Lara Kwitko/From Marketing and Advertising to Criminal Law

Lara Kwitko is a criminal defence attorney at Schurman Grenier Strapatsas and Associates where she works on a number of files, including attempted murder, manslaughter, fraud, assaults, impaired driving, uttering threats and many other offences found in the Criminal Code. She recently drafted a factum which was given leave to Appeal to the Supreme Court of Canada. Lara also has an M.A. in Criminology from the University of Toronto and a B.A. in Honours Sociology from Concordia University. After graduating from her Master’s she worked at a number of Montreal-based marketing and advertising agencies, such as Marketel on their Air Canada account and Twist Image on their Dairy Farmers of Canada Account. She attended the University of Montreal in Law where she was a member of the Penal Club and the Innocence Project. 


Let’s start with the basics. What are you doing now? In a sentence or so, describe your work/practice(s).


I currently work at Schurman Grenier Strapatsas and Associates (formerly Schurman Longo Grenier) as a criminal defence attorney. I’m the one you want to call when you get arrested/think you may be arrested/need advice on how the criminal legal system works. 


Did you always imagine yourself going to law school?


No! After I finished my Master’s in Criminology at the University of Toronto, my family expected me to continue on into law. However, after being in school for so long, I really wanted to work and earn some money. After I graduated, I worked as an account manager for some Montreal based advertising and marketing agencies. It was only after working in the industry for a couple of years that I decided to go back to school and study law. Apparently, my grandmother wasn’t surprised, because when I was a baby she would say “she’s going to be a lawyer one day… she won’t stop talking!”, so maybe it was destined to be…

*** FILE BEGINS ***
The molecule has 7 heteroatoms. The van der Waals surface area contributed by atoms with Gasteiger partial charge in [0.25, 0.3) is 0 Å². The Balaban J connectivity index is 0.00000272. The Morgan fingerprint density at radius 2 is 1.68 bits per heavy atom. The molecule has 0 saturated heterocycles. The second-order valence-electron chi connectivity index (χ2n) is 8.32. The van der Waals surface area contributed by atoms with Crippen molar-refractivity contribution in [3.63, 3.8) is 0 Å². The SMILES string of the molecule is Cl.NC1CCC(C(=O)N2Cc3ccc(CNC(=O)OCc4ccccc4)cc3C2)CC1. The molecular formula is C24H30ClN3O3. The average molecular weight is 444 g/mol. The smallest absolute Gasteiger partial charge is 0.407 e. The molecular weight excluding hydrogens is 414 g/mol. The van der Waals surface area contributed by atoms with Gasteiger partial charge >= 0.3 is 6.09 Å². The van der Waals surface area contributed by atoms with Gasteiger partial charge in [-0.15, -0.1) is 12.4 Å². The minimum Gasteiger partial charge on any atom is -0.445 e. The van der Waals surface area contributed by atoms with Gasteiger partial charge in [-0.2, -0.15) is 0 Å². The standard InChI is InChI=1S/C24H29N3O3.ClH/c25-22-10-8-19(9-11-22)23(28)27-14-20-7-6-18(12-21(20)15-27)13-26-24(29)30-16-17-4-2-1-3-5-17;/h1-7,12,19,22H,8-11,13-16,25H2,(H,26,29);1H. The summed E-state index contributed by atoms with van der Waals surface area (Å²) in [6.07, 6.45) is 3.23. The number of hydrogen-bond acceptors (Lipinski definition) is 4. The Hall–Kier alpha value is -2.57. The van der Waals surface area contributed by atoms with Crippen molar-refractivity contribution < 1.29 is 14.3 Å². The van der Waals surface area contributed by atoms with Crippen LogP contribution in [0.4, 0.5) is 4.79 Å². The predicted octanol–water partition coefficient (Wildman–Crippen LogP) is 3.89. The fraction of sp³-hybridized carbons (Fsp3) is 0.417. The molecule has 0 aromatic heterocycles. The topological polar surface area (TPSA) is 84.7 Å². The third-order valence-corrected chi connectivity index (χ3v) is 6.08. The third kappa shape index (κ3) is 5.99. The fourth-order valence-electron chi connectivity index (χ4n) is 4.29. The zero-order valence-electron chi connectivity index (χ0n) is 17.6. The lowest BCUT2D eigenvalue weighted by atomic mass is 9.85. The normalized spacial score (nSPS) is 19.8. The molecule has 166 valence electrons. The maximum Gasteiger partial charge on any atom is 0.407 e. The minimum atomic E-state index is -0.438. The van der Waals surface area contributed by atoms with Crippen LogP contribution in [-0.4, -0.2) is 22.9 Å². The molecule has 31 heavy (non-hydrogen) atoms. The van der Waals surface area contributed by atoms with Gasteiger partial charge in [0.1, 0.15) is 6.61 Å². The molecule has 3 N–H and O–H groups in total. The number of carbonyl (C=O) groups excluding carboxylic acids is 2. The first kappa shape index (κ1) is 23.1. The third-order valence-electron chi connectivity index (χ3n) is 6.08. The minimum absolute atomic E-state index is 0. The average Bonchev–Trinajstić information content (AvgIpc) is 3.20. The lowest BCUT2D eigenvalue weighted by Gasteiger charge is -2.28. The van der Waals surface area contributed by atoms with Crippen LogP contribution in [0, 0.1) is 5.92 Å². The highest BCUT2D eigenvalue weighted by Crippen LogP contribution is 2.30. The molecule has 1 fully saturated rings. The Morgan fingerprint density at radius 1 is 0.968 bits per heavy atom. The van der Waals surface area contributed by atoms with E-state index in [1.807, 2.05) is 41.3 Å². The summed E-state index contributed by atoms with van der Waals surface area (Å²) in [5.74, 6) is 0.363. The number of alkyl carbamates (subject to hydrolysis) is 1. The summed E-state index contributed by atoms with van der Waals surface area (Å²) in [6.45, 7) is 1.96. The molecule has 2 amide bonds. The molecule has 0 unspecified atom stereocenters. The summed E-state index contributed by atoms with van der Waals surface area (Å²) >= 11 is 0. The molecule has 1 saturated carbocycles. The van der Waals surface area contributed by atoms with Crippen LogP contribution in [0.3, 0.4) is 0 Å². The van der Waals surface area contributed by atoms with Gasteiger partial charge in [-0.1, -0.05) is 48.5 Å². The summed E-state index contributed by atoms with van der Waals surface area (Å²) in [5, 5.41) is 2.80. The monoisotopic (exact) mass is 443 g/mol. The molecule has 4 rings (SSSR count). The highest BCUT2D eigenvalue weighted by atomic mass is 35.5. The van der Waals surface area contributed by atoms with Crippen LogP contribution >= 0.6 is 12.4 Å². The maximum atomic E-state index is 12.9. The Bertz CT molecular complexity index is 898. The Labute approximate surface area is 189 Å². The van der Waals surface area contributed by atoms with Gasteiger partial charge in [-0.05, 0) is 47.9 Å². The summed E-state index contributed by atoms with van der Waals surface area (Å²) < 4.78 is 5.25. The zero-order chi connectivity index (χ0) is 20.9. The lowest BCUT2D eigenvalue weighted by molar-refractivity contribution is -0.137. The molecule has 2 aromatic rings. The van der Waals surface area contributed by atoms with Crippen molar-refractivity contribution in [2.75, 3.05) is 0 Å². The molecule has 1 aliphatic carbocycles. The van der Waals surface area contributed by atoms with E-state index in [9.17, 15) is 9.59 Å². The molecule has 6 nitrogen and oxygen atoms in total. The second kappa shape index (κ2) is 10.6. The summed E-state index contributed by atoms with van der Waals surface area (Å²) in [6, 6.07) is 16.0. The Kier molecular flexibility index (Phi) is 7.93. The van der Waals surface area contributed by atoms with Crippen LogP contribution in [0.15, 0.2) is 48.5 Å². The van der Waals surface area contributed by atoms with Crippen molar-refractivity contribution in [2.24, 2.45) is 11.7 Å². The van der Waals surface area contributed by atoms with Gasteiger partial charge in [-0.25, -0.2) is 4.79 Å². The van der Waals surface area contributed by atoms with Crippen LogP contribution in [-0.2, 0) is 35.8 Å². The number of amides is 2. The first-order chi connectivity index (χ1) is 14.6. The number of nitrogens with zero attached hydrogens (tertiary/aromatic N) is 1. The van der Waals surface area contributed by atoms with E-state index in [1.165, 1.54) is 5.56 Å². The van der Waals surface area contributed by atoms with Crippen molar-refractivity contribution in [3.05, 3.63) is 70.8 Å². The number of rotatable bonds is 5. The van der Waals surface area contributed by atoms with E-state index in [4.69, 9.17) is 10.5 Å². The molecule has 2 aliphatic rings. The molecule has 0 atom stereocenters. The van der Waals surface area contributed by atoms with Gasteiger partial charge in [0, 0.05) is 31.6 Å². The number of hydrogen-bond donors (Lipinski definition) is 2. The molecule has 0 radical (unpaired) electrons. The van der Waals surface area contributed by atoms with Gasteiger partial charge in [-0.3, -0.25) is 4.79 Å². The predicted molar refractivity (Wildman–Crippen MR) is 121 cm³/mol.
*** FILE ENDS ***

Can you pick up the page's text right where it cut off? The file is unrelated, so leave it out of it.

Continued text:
At what moment did you realize you wanted to take your legal education and career in your own direction? 


After working in marketing for a couple of years, I worried that my career would be done by the time I was 50. Either you are considered “too old” and your ideas are no longer fresh, or you’re one of the first ones laid off when your agency loses a big client because you’re a top earner. I also had no desire to do an MBA. What I liked about practicing law was, the older you get, the more experience you acquire, the more valuable and sought out you are… that is what I wanted out of my career!


What were the steps you took and opportunities you seized in order to get where you are?